It was not immediately clear what the soldiers did with the Boko Haram militants and whether the rescued Nigerians were sent home…..

From IndependentUK:
Nigeria committing ‘war crimes’ to defeat Boko Haram.
The Nigerian government is terrorising part of its population and committing possible war crimes in its battle against Boko Haram, according to a documentary to be broadcast on Monday night…..
….Nigeria is now Africa’s biggest economy. But in the north, home to most of the nation’s 80 million Muslims, people are among the poorest in the country.
The north is the heartland of the Islamist group, Boko Haram. This  year alone, Boko Haram have killed more than 2,000 people, most of them civilians…..

And below, the LA Times manages to slur Nigeria and China in the very beginning of the article.

In Nigeria, child beggars are easy recruits for Boko Haram extremists
They scurry between vehicles in the traffic-choked cities of northern Nigeria, small boys in tattered clothing armed with begging tins.

Known as the almajiri, the youngsters, some no older than 5, have flooded the streets for the nearly 15 years since a tsunami of cheap Chinese imports and a dysfunctional electrical system began destroying the region’s once-thriving textile manufacturing industry. Many more children have streamed in from rural areas since similar collapses of the fishing and agriculture sectors left their parents unable to feed them…….

Are you beginning to see the pattern, or do you need to see more?

It looks like Cameroon is dancing to the tune of those who wish to imprison Nigeria. The below from TodayNigeria:

BOKO HARAM: Cameroon orders military   to hide intelligence from Nigeria.
It has been revealed that Nigeria’s neighbour, Cameroon has issued a directive to all its military commanders in charge of border areas with Nigeria to keep all critical information about Boko Haram away from the country. In the directive, which was obtained by Punch, Mr. Rene Emmanuel Sadi, Cameroon’s Minister of Territorial Administration and Decentralisation reportedly told the commanders to withhold crucial information about the insurgents from Nigeria. 

Sadi, had in the letter with Decree no …G/D/MINATD, with the title, ‘Strong Message’ addressed to the Commander, Rapid Intervention Brigade, noted that Cameroon did not want the grave security situation in Nigeria to spill over to the country. He stated also that information on Nigeria from western countries portrayed Nigeria in a negative manner. He charged the Cameroonian forces to be vigilant along the border to prevent further spill over of Boko Haram violence into the country. The minister said the Cameroonian Head of State, Mr. Paul Biya, had charged all the units to ensure that activities of the insurgents were not allowed to get into the country……..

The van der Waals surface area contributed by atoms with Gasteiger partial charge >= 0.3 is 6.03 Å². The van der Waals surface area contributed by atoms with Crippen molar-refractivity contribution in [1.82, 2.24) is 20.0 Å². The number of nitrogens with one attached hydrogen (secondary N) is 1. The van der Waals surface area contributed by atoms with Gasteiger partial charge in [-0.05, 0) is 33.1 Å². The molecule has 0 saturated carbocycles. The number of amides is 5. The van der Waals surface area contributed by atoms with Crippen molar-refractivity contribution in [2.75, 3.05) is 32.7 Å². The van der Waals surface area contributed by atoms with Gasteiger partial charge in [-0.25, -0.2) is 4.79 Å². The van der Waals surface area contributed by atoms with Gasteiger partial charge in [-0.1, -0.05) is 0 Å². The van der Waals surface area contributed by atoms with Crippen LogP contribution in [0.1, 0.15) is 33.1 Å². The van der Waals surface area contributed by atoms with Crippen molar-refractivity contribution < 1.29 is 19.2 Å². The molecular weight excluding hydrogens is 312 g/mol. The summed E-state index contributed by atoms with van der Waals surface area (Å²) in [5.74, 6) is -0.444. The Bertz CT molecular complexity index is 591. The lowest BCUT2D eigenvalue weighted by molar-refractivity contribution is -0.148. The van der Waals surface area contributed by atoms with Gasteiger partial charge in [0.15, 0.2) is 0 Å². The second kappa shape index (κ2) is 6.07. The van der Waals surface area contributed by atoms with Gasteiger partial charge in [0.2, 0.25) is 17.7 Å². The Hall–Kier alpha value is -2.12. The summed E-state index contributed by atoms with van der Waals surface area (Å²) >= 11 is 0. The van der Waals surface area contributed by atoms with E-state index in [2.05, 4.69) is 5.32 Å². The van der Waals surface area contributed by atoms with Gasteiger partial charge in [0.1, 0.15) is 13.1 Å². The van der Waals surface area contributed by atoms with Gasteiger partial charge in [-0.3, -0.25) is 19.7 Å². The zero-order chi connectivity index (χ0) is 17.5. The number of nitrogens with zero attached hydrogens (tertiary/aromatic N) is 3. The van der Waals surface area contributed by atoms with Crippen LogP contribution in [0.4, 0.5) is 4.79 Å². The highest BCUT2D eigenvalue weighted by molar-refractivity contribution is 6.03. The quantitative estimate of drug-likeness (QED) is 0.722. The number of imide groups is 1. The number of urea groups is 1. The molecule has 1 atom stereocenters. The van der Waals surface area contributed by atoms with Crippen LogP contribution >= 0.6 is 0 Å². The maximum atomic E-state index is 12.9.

And, see how the New York Times has woven in “Nigeria” in an article on Iraq which has no relevance in the least to Nigeria but the substitution of that word with “Libya” would have been more appropriate.

….After spending more than $1 trillion and losing some 4,500 soldiers’ lives, American politicians cannot dare reveal a dirty little secret: Iraq has since 2003 devolved into a combination of Lebanon and Nigeria — a toxic brew of sectarian politics and oil-fueled kleptocracy. The combination of religious rivalry and endemic corruption has hollowed out the Iraqi government, as evidenced by the country’s ongoing electricity crisis and the collapse of entire Iraqi Army divisions in the face of an advance by the Islamic State in Iraq and Syria, or ISIS, into Iraq’s second-largest city, Mosul, even though the Iraqi troops vastly outnumbered the militants…..

And, Ooooooo …. let’s not forget the good Mr. Hillel Neuer with his 2 cents on Nigeria, while being so very mummy mum on Saudi Arabia and etc.etc.etc.etc.

Boko Haram Islamists now kidnapped dozens of boys. I again urge @UN_HRC to end its shameful silence on #BokoHaram.
— Hillel Neuer (@HillelNeuer) August 17, 2014

Yes,  its true. Once you start questioning everything you read that the MSM throw in your feeding bowl, you begin to see how well-versed the MSM has become in doublespeak while most of us are still relying on the good old commonsense lingo.

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FOAD #Tarsands

Posted August 9, 2014 by John Klein

With the mountain of evidence piling up against dirty tarsand bitumen extraction, those who’ve sucked on the oilpatch teat too long to maintain any perspective, are desperate to save face. Some think saving face means making fun of mine. @saskboy New compelling evidence that saskboys goatee is a climate change denier. @JJRossi_ k I’m done […]

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Allan's Perspective

A disaster waiting to happen!

Posted July 7, 2014 by Allan W Janssen

Dear Readers: As the anti-pipeline, anti-fracking, anti-oil, and anti-oil sands fanatics get more funding from the likes of Russia and the Middle-East, we are starting to see a tremendous jump in the volume of crude distributed by rail. Never mind that the pipeline for the Northern Gateway project will only add 1200 km to Canada’s […]